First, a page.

The first year was a wash out but a win for Jean Alesi. Since then many other Formula One drivers have raced on this circuit in F3000, and the racetrack has witnessed many other motor racing categories during this time.

    That was over twenty years ago and since then Birmingham has undergone a tremendous renaissance and developments at the Eastside part of the City are of importance to the Council.

    For anyone who knows Birmingham the suggestion is to have the start finish straight on Digbeth High Street as this is a very wide six lane carraigeway with plenty of land either side for pitlanes and paddocks. The race track would progress upwards towards the Bullring past Steelhouse Lane Police station, turning right at St Martins Church and snaking past the futuristic Selfridges building.

    The circuit continues past Matthew Boulton College before joining the A38 Aston Expressway. This is a long straight and racing cars can drag race at over 200mph before the ultimate hairpin of Spaghetti Junction, (there is the opportunity to have Formula Ones first double helix hairpin bend…imagine the aerial tv camera shots) the cars then head back onto the A38 returning to the city and past the new Snowhill development with sparkly, shiny new buildings as a backdrop before plunging into the underpass tunnel and emerging in China town, and at a part of the old superprix circuit. From here it’s onwards and past Bristol Street Motors with a left hand turn uphill and past Central Mosque to the old Halfords Hairpin with another turn to connect to the top end of Digbeth High Street and commence the lap again.

    This is a spread out circuit which provides easy access for spectators evenly distributed for efficient crowd control. Birmingham has the ideal infrastructure to support an event such as this.

    As a previous post correctly commented, London doesn’t need any more promotion. There is life outside the M25

        1. They can travel on the roads underneath the A38 expressway,
          there are a number of ways into the city from the M6.

    1. The Superprix ran for five years from 1986 to 1990. The winners were Luis Perez-Sala, Stefano Modena, Roberto Moreno, Jean Alesi and Eric Van de Poele in that order.

  19. will each driver need his mobile to pay the congestion charge while waiting for the lights to go out?

  20. I see Bernie has grabbed the newspapers this morning…. ‘London GP not a joke, says Ecclestone….I am determined to have this race’.

    Is there something happening again in Germany?

  21. Errrm, the City of London is a private corporation, fact – go check companies house website. Does this not mean that all roads within the city come under different legislation.

    1. Wrong. The City of London is a Municipal Corporation, not a private one. Most British cities used to have a Corporation model of civic administration, but with reorganisations, particularly the 1972 act, many of them were converted into councils. As such the City of London is something of an anachronism, but one that covers local administration, not national legislation like the Road Traffic Act.

      1. It always amazes me that two ‘posters’ state ‘facts’ that are indisputable……… & 180 degrees at variance. They can’t both be right – or maybe they’re both wrong. 100% or 50% ? Will we ever find out?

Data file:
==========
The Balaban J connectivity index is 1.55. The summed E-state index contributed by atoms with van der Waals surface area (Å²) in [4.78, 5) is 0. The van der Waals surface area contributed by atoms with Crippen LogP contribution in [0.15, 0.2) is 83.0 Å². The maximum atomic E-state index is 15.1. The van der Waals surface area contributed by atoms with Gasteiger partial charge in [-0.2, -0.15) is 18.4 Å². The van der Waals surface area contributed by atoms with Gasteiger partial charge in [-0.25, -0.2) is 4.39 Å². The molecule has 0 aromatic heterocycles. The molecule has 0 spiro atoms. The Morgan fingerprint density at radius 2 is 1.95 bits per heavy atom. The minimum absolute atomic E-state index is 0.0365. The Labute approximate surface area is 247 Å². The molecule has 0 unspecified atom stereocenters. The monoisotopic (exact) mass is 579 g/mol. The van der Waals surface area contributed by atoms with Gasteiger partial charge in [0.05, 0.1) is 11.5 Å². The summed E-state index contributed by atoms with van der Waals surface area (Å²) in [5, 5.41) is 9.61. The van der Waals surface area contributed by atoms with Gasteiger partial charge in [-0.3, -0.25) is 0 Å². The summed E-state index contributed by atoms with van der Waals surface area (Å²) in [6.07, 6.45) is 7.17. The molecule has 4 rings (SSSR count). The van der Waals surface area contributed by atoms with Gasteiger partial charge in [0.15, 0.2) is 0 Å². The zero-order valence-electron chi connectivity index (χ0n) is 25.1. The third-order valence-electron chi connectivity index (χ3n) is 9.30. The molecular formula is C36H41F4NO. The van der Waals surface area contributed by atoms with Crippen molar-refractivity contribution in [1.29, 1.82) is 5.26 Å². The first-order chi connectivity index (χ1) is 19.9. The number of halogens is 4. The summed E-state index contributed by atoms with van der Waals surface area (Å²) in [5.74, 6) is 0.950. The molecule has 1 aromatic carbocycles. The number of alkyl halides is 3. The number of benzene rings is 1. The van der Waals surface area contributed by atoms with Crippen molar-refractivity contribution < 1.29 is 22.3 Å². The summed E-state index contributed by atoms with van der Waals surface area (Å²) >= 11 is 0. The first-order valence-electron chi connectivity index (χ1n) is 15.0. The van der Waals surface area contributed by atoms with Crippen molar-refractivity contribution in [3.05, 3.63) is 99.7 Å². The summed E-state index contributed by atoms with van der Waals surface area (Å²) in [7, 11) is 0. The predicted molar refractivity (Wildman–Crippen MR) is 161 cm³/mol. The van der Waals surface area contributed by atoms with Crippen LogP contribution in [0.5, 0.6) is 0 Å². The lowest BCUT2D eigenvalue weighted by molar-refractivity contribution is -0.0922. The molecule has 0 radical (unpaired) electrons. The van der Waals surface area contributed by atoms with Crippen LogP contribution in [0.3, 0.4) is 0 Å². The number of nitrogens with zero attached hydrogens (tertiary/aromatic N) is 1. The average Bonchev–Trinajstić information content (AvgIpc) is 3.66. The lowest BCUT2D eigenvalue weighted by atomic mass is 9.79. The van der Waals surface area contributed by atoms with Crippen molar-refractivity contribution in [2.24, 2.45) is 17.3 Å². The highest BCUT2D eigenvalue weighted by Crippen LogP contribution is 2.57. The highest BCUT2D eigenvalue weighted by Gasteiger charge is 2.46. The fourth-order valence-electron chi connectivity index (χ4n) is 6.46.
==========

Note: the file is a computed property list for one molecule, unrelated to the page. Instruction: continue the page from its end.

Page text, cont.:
22. It is more to do with public rights of way. You can prevent vehicles from using a road under present rules but you need an act of parliment to overturn a right of way to prevent a pedestrian walking up the middle of your racetrack.

  23. We’ve had a street race in Toronto now for over 25 years and aside from the voodoo economic impact estimates (which I have never bought into) the race is generally held in high regard as ‘something to do’ during mid summer heat waves. The setup-tear down costs are no where near what has been quoted for either London or 0Z – something closer to $5M per season. The initial paving was done in 1986 and there have been continual updates to the surface/track since then. As the roads are in use by the public, the cost of repaving / repairs can be amortized over several years city road repair budgets. What started out as a great event has sort of petered out over the last few years – mainly due to the current quality of open wheel racing on our side of the pond. Like London, we also have a high hotel occupancy rate and certainly based upon restaurant wait times – that segment of the economy doesn’t need a once a year street race to help the till. The Government of Ontario and the City of Toronto currently ‘donate’ $1M per year over the current 3 year contract to the organizing group. Is it money well spent? No in my opinion – not in this day and age. Our city has changed in 26 years and we no longer have only a few events to entertain ourselves with – every weekend there is something to do and there seems to be a road closure for festivals at the drop of a hat. Gay Pride beings is 10x the dollar valve as the Honda Indy does with little public funds going to them. Obviously we have different laws in regards to ‘street racing’ – as we have had several street racing events in Canada, many in fact and we have no need to change laws to hold races on public motorways. But even if it were ‘easy’ and cheap to hold a race in London, I would council against it based upon two reasons; the racing generally is lousy and you simply don’t need a race inside your city from an economic or entertainment viewpoint.